Thursday, November 5, 2009

Everyday Negotiation by Deboral M. Kolb & Judith Williams

Named as one of the Ten Best Books of 2000 by Harvard Business Review, this book is for two groups of people.

One group comprises of those who have the propensity to see negotiation not as a synonym for manipulation but as a process of discovering and leveraging on commonalities for win-win relationships of any kind. Originally titled 'The Shadow Negotiation: How Women Can Master the Hidden Agendas That Determine Bargaining Success' to draw women readers, this second edition is titled 'Everyday Negotiation' and recognises that the insights of women highlighted in the book are gems for men as well.

The other group includes anyone who feel that negotiation is a buzzword for the power-hungry and those apathetic to helpless ordinary folks. They feel they are the voiceless ordinary folks. If you belong to this group, this book will empower your as an advocate for the ordinary folks. Soon, you will find there is no such thing as helpless or voiceless ordinary folks. Everyone is in fact engaged in negotiation in one way or another; in open or insidious ways, with clear expressions or non-verbal cues.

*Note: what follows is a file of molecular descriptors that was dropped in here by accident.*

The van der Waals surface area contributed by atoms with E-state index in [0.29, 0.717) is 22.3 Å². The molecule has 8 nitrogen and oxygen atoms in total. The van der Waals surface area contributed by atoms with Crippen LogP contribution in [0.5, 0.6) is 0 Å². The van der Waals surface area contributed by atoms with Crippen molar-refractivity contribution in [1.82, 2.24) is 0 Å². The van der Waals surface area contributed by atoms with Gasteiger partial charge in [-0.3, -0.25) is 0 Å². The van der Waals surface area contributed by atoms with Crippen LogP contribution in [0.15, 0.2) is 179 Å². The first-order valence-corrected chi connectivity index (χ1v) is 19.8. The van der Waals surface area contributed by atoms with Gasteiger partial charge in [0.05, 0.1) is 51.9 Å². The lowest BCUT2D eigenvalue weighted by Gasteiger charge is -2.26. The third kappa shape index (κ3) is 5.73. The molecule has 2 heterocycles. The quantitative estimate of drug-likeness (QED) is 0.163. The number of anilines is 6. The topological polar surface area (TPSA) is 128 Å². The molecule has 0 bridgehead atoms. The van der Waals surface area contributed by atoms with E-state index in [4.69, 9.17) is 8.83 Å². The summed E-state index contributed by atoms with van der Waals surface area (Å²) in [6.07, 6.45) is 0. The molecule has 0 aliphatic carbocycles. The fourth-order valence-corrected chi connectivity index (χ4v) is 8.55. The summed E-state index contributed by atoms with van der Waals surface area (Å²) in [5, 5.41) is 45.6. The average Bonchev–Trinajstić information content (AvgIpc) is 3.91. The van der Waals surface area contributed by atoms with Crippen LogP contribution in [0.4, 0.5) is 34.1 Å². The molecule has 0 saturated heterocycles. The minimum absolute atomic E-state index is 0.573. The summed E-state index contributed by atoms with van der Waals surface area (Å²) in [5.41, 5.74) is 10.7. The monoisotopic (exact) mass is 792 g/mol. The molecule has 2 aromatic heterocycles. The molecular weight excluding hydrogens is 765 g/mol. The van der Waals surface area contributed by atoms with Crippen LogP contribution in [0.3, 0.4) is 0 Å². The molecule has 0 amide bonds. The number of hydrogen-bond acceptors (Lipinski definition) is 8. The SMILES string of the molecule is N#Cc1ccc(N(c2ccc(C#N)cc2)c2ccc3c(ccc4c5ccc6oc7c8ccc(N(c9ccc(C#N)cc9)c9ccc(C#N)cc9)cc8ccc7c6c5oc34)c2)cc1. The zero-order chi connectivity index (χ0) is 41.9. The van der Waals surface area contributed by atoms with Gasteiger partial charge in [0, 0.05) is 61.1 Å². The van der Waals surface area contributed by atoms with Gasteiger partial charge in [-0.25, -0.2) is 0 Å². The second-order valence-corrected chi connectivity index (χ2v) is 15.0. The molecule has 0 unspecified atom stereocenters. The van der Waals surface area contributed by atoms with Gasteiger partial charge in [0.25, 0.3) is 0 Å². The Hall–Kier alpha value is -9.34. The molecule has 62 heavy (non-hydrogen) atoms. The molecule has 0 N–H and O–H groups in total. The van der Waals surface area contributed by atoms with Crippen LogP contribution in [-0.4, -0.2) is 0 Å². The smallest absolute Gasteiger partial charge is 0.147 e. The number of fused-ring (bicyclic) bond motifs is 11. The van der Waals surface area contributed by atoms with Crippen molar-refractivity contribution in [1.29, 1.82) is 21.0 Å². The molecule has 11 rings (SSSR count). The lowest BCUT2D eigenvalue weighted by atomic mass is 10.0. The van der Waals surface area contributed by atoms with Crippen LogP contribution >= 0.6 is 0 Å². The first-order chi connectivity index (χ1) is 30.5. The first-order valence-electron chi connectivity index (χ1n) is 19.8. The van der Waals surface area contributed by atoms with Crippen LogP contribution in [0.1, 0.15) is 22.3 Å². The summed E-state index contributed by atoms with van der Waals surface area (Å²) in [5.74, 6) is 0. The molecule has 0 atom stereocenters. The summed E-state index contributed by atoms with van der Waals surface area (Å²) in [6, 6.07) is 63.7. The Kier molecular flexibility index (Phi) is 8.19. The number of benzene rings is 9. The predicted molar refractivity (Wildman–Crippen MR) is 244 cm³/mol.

Case studies are used throughout this book that make for enjoyable reading.

One thought summary: After reading a copy of this book from the library, I knew I had to have it for myself. As one who is often impregnated with the discontentment that precedes changes within myself, and around me, I enjoy the good outcomes of change but dread the discipline and time required to see it come through. Yet, changes are born of good negotiations where two parties eventually form a more positive sum of values. This book is real in that it does not have one-size-fits-all formulas, but sound principles that make the most important change possible: the change in ourselves.

Where you can get it: Kinokuniya S$35.00; National Library
Level of impact: Reduces frustrations, improves relations when I refuse to see people at the negotation table as 'for me or against me' proponents.
Timing of book: Being conflict-averse, I was drawn to the chapter titled 'Negotiating Change'.